On Sheet – Wye not?

On Sheet – Wye not?

‘ve recently seen some fusses online about small layout designs. While some critique should always be welcome, criticism shouldn’t be.

I’m a big proponent of small layouts. Sure, if your house is located on an division-sized bomb shelter, you can afford to throw out your minimum radii and ladder-lengths. But for the rest of us, it’s all about cramming as much railroad as we can in a tight space.

In a sense, it is an art form. Anyone can do the Sistine Chapel with a roller-brush and a Sherman-Williams account. But doing a Wedgewood portrait pin takes a certain attention to detail. The devil (as well as the divine) is in the details. And if you are planning a small layout, it is very detail-fixed.

When I was building my own Tuscarora, I looked over dozens of small layout designs. I looked for ways to arrange spurs, to align tracks and to make every inch count. I had to go with #4s rather than #6s on my turnouts, simply because I could not afford the extra inch or two they would cost me. No, no single plan was my take away. I considered each plan and became very aware of where my first eye focus went to. What appealed to me? What did not?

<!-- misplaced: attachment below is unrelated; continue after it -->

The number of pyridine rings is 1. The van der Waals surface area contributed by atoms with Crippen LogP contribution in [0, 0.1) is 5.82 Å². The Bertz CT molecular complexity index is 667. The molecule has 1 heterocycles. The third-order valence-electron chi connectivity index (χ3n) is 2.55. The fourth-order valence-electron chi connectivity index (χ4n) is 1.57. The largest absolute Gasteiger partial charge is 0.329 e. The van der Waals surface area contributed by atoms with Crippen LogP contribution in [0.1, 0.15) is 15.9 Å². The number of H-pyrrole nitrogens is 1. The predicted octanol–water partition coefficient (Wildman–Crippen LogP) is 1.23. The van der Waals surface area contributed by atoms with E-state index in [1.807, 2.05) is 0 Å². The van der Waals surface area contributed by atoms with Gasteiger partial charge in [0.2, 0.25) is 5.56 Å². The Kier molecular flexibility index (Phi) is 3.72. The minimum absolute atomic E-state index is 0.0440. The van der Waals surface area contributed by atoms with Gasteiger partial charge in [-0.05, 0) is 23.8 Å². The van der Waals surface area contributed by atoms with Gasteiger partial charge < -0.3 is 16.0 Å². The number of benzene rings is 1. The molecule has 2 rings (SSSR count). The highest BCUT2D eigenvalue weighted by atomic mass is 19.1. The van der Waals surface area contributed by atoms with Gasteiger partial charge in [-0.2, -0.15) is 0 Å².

I think the earliest time I saw this was in an Atlas N-scale track planning book. I don’t remember the name of the layout but there was a very nice twice-around. While pretty much every other plan in the book used sectional track, this plan used something new called “flex track” to put some sweeping curves down the back run. The rest of the plan was sound, but the use of those tracks, in that way, really had appeal. I never built it but I did use those ideas and others on my layouts I’ve since built. You can seem the influence of this in my own Cuesta Grade, below…

So yes, next time you see a small layout plan, don’t just stand twenty feet back and judge. Look at the sweep of the curves, the placement of the turnouts, and operational whole. Find the bits that appeal and file them away. Someday when you are designing your own pike on some CAD program, you’ll find yourself drawing out these little bits from that little layout plan and trying to arrange them to fit your own uses.

Always remember that big things sometimes come in a small packages. And that some of those crazy plans you might see each contain, in some way, a seed of genius.